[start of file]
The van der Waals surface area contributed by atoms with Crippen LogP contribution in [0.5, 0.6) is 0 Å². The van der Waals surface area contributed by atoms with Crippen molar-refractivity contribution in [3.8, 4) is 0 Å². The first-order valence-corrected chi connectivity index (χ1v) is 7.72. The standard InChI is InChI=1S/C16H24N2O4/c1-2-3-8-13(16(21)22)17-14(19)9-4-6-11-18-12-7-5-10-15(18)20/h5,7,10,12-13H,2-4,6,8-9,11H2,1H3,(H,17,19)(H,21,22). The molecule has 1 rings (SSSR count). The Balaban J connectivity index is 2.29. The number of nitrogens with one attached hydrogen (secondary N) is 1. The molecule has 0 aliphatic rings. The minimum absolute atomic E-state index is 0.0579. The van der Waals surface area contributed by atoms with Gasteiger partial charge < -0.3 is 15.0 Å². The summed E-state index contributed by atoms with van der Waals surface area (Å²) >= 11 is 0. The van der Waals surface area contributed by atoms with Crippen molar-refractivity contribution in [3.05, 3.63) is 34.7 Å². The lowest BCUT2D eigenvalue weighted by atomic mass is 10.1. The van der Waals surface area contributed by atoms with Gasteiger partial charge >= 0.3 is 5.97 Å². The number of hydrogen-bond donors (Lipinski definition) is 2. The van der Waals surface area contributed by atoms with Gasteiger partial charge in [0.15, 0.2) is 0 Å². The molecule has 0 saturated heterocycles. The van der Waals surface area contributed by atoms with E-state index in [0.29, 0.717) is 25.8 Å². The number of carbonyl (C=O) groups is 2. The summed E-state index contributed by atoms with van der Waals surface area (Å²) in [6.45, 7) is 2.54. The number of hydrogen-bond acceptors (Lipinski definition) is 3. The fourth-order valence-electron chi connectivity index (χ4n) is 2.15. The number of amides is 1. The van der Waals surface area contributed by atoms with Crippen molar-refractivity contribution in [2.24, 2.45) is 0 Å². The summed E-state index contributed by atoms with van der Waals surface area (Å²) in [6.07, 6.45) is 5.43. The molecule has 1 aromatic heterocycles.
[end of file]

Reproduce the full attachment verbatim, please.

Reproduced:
The van der Waals surface area contributed by atoms with Crippen LogP contribution in [0.5, 0.6) is 0 Å². The van der Waals surface area contributed by atoms with Crippen molar-refractivity contribution in [3.8, 4) is 0 Å². The first-order valence-corrected chi connectivity index (χ1v) is 7.72. The standard InChI is InChI=1S/C16H24N2O4/c1-2-3-8-13(16(21)22)17-14(19)9-4-6-11-18-12-7-5-10-15(18)20/h5,7,10,12-13H,2-4,6,8-9,11H2,1H3,(H,17,19)(H,21,22). The molecule has 1 rings (SSSR count). The Balaban J connectivity index is 2.29. The number of nitrogens with one attached hydrogen (secondary N) is 1. The molecule has 0 aliphatic rings. The minimum absolute atomic E-state index is 0.0579. The van der Waals surface area contributed by atoms with Gasteiger partial charge < -0.3 is 15.0 Å². The summed E-state index contributed by atoms with van der Waals surface area (Å²) >= 11 is 0. The van der Waals surface area contributed by atoms with Crippen molar-refractivity contribution in [3.05, 3.63) is 34.7 Å². The lowest BCUT2D eigenvalue weighted by atomic mass is 10.1. The van der Waals surface area contributed by atoms with Gasteiger partial charge >= 0.3 is 5.97 Å². The number of hydrogen-bond donors (Lipinski definition) is 2. The van der Waals surface area contributed by atoms with Gasteiger partial charge in [0.15, 0.2) is 0 Å². The molecule has 0 saturated heterocycles. The van der Waals surface area contributed by atoms with E-state index in [0.29, 0.717) is 25.8 Å². The number of carbonyl (C=O) groups is 2. The summed E-state index contributed by atoms with van der Waals surface area (Å²) in [6.45, 7) is 2.54. The number of hydrogen-bond acceptors (Lipinski definition) is 3. The fourth-order valence-electron chi connectivity index (χ4n) is 2.15. The number of amides is 1. The van der Waals surface area contributed by atoms with Crippen molar-refractivity contribution in [2.24, 2.45) is 0 Å². The summed E-state index contributed by atoms with van der Waals surface area (Å²) in [6.07, 6.45) is 5.43. The molecule has 1 aromatic heterocycles.